3/10/2008

Surreal birding experience

Posting the video of the Crowned eagle reminded me of my weirdest and one of the most thrilling birding experiences ever. I was in High School at Treverton and I was doing a biology project on eagles. I was fortunate in that one of the best naturalists in the area was also a friend of the school. I ended spending two glorious weeks with him studying eagles and other birds. The one morning he told me we were heading out to a Crowned Eagle nest site to watch them repair the nest for the new season. I figured we had a good 2-3 hour drive ahead of us as we were in Escort which is bushveld and Crowned Eagles prefer heavily forested areas. He smiled slyly as we headed to the car.

The drive turned out to be 20 minutes long as the nest was located right outside of town. You can imagine my surprise when we pulled up to a house on about 2 acres with a beautifully manicured lawn. Right in the middle of the lawn stood a massive eucalyptus (Blue Gum in SA slang) tree with an enormous stick nest in the center. Surely this couldn’t be a Crowned Eagle nesting in some dude’s front yard, I thought to myself. I was introduced to the home owner and we all took seats on his porch. Sure enough, within a couple of minutes a Crowned Eagle flew in with a massive branch. This continued for a long time while the three of us watched the show. By now I was sitting spell bound with my jaw literally on the ground.

To my surprise the day got even stranger because as we were leaving I saw something thin and long flying across the yard. I noticed a cat in the area where the flying object originated and I decided to go see what had landed in the bushes. As I approached the area I noticed a small snake lying there. I took a few more steps and the little man reared up his hood in an aggressive show of strength. Yip, we had found ourselves the first flying Mozambique Spitting Cobra. Both of us decided that this day was moving from the surreal to the ridiculous, so we packed up our donkeys and headed on home.

Its fun thinking back to that weird day and I often wonder whether that nest is still there or whether someone handed that Crowned Eagle a bird book and explained that it was actually nesting in the wrong spot. I also wish that I had owned a camera back then, so I could post some of those incredible pictures that I still have in my head. I was fortunate to see Crowned Eagles on several occasions; mostly either circling above the forest canopy or zooming through thick patches of forest; but nothing came close to my day in Escort! Have you got any surreal birding experiences? I’d love to hear from ya.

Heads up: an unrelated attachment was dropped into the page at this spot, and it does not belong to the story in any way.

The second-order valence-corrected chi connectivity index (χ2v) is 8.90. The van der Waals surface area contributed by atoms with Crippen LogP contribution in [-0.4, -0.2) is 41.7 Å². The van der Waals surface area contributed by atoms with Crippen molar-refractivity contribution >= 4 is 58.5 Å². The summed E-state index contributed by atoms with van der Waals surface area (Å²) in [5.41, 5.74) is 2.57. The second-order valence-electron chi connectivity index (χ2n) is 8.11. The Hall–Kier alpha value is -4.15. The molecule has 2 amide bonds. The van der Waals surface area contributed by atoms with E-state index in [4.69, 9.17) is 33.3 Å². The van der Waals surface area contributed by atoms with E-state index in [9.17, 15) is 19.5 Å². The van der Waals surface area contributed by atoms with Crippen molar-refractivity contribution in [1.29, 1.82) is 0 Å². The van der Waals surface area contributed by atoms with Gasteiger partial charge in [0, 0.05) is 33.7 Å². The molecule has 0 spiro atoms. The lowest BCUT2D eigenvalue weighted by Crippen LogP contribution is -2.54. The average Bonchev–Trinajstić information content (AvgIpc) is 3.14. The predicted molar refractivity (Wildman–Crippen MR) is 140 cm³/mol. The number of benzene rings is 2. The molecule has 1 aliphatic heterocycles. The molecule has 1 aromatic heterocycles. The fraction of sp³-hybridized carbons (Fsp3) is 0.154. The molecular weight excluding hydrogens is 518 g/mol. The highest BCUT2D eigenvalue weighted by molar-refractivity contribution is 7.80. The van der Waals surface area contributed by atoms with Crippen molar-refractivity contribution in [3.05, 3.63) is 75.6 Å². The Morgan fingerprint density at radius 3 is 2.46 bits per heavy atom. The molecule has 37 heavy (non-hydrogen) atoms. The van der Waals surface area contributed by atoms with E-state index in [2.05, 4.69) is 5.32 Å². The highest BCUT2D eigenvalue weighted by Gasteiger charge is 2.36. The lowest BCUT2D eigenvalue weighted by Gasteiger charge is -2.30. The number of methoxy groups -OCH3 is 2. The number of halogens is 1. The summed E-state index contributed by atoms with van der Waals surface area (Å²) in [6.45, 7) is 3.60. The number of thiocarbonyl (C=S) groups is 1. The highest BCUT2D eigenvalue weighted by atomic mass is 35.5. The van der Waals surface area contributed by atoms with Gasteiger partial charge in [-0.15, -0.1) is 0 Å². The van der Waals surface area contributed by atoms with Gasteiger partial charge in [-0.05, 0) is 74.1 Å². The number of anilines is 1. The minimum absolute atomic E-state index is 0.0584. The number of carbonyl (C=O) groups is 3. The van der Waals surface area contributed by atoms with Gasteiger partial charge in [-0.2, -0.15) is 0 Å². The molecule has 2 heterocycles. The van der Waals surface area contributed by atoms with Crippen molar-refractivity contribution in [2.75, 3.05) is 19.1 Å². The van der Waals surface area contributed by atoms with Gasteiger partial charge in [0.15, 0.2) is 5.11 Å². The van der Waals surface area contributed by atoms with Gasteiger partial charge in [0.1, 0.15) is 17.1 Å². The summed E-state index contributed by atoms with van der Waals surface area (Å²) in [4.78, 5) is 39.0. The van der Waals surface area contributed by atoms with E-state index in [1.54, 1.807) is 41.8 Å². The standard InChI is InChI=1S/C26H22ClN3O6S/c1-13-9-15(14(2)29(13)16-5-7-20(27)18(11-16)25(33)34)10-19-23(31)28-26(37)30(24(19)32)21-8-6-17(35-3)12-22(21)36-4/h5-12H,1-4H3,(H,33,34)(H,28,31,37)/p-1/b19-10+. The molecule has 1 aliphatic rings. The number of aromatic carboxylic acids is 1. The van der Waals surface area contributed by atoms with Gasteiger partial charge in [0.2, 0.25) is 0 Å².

7 comments:

Patrick Belardo said...

Awesome! The first time I saw a Resplendent Quetzal in Costa Rica was in a woman's backyard feeding on an avocado tree. She was doing laundry about 20 feet away from it and we were standing in the driveway even closer than that. We came up to the house, turned the corner, and there it was - not much further than 10 feet away. How I wish I had the lens I have now back then!

Mel said...

Great story, I think we all have memories that we wish we could have captured with today's technology, but, as some bloggers told me: plenty more memories to come and enjoy!

Jochen said...

Flying cobra??

Owlman said...

Nah, not really a flying cobra. The cat had swatted it across the garden. I guess the cat didn't know that it was not a toy, but rather a pretty dangerous snake....

mon@rch said...

very surreal and I also wish you had your camera with you! Thanks for sharing!

Jochen said...

Man, that's lucky about seeing the cobra. During all my time in Namibia and travels through the Cape, I always wanted to see a Cobra (preferably yellow/golden form of Cape Cobra) or a Puffadder (of course from at least a distance of 5 m) and never succeeded except for road kills of both. Well, as a birder I wasn't specifically looking for them but hoping to cross one's path sooner or later. All I got to see were non-poisonous snakes and the small - gosh, can't remember the English name - "horned vipers". One of the latter was very beautiful though as it had freshly shed its skin.
A Mozambique Spitting Cobra, even a small one, must be very nice to see - again, from a certain distance.
And that cat was very lucky, indeed!

Owlman said...

You definitely need to look for snakes in Africa to find them. I was lucky in that our boarding school encouraged us to study wild life and snake catching was a big part of that. Although the teachers weren’t thrilled about it, we did catch quite a few venomous snakes including spitting cobras (Rinkhals) and adders (night and puff). The area also had a lot of non-venomous snakes such as grass and tree snake, water snakes etc etc. One of my best friends was an avid snake catcher and I interacted with several species. My favorite by far was the puff adder. They are amazingly beautiful snakes, especially when they’ve just shed their skin. Although they are highly venomous they are also extremely docile so it makes handling them slightly easier. It’s amazing if you look for snakes in Africa how many you can actually find in your backyard. This is definitely not the case with other wildlife other many foreigners think all areas of Africa look like the jungle book
;-)

Incredible photos shared by the Flickr community group - Owls of North America. Click on the play button to begin the slideshow - ENJOY!